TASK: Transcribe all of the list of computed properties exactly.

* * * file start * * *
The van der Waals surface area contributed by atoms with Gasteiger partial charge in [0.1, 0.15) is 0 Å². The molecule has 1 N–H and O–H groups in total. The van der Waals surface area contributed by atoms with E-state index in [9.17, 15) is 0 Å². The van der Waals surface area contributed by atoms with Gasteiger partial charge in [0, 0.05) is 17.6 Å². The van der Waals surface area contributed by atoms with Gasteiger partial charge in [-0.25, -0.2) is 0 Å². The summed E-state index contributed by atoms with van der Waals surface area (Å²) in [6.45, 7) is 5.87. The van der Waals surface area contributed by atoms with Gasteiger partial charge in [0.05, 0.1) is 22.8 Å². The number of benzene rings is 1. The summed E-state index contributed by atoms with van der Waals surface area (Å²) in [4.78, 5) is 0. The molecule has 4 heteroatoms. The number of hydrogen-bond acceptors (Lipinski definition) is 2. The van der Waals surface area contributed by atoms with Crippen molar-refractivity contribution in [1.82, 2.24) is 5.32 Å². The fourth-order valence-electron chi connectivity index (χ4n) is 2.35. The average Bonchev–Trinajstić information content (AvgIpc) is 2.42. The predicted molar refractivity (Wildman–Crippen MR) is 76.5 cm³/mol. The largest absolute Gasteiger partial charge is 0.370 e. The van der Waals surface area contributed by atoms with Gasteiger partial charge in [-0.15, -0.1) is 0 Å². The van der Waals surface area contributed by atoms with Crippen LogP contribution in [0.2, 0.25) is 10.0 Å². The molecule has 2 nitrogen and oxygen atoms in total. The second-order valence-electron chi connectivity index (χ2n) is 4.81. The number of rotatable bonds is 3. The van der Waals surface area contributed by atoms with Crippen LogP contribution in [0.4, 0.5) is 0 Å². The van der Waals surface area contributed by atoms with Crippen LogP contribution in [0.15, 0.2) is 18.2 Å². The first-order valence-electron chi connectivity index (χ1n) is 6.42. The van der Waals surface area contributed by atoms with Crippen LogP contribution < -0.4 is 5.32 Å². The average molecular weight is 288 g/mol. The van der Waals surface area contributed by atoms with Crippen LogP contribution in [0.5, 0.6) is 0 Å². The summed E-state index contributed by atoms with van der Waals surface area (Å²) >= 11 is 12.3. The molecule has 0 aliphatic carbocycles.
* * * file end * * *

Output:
The van der Waals surface area contributed by atoms with Gasteiger partial charge in [0.1, 0.15) is 0 Å². The molecule has 1 N–H and O–H groups in total. The van der Waals surface area contributed by atoms with E-state index in [9.17, 15) is 0 Å². The van der Waals surface area contributed by atoms with Gasteiger partial charge in [0, 0.05) is 17.6 Å². The van der Waals surface area contributed by atoms with Gasteiger partial charge in [-0.25, -0.2) is 0 Å². The summed E-state index contributed by atoms with van der Waals surface area (Å²) in [6.45, 7) is 5.87. The van der Waals surface area contributed by atoms with Gasteiger partial charge in [0.05, 0.1) is 22.8 Å². The number of benzene rings is 1. The summed E-state index contributed by atoms with van der Waals surface area (Å²) in [4.78, 5) is 0. The molecule has 4 heteroatoms. The number of hydrogen-bond acceptors (Lipinski definition) is 2. The van der Waals surface area contributed by atoms with Crippen molar-refractivity contribution in [1.82, 2.24) is 5.32 Å². The fourth-order valence-electron chi connectivity index (χ4n) is 2.35. The average Bonchev–Trinajstić information content (AvgIpc) is 2.42. The predicted molar refractivity (Wildman–Crippen MR) is 76.5 cm³/mol. The largest absolute Gasteiger partial charge is 0.370 e. The van der Waals surface area contributed by atoms with Gasteiger partial charge in [-0.15, -0.1) is 0 Å². The van der Waals surface area contributed by atoms with Crippen LogP contribution in [0.2, 0.25) is 10.0 Å². The molecule has 2 nitrogen and oxygen atoms in total. The second-order valence-electron chi connectivity index (χ2n) is 4.81. The number of rotatable bonds is 3. The van der Waals surface area contributed by atoms with Crippen LogP contribution in [0.4, 0.5) is 0 Å². The van der Waals surface area contributed by atoms with Crippen LogP contribution in [0.15, 0.2) is 18.2 Å². The first-order valence-electron chi connectivity index (χ1n) is 6.42. The van der Waals surface area contributed by atoms with Crippen LogP contribution < -0.4 is 5.32 Å². The average molecular weight is 288 g/mol. The van der Waals surface area contributed by atoms with Crippen LogP contribution in [0.5, 0.6) is 0 Å². The summed E-state index contributed by atoms with van der Waals surface area (Å²) >= 11 is 12.3. The molecule has 0 aliphatic carbocycles.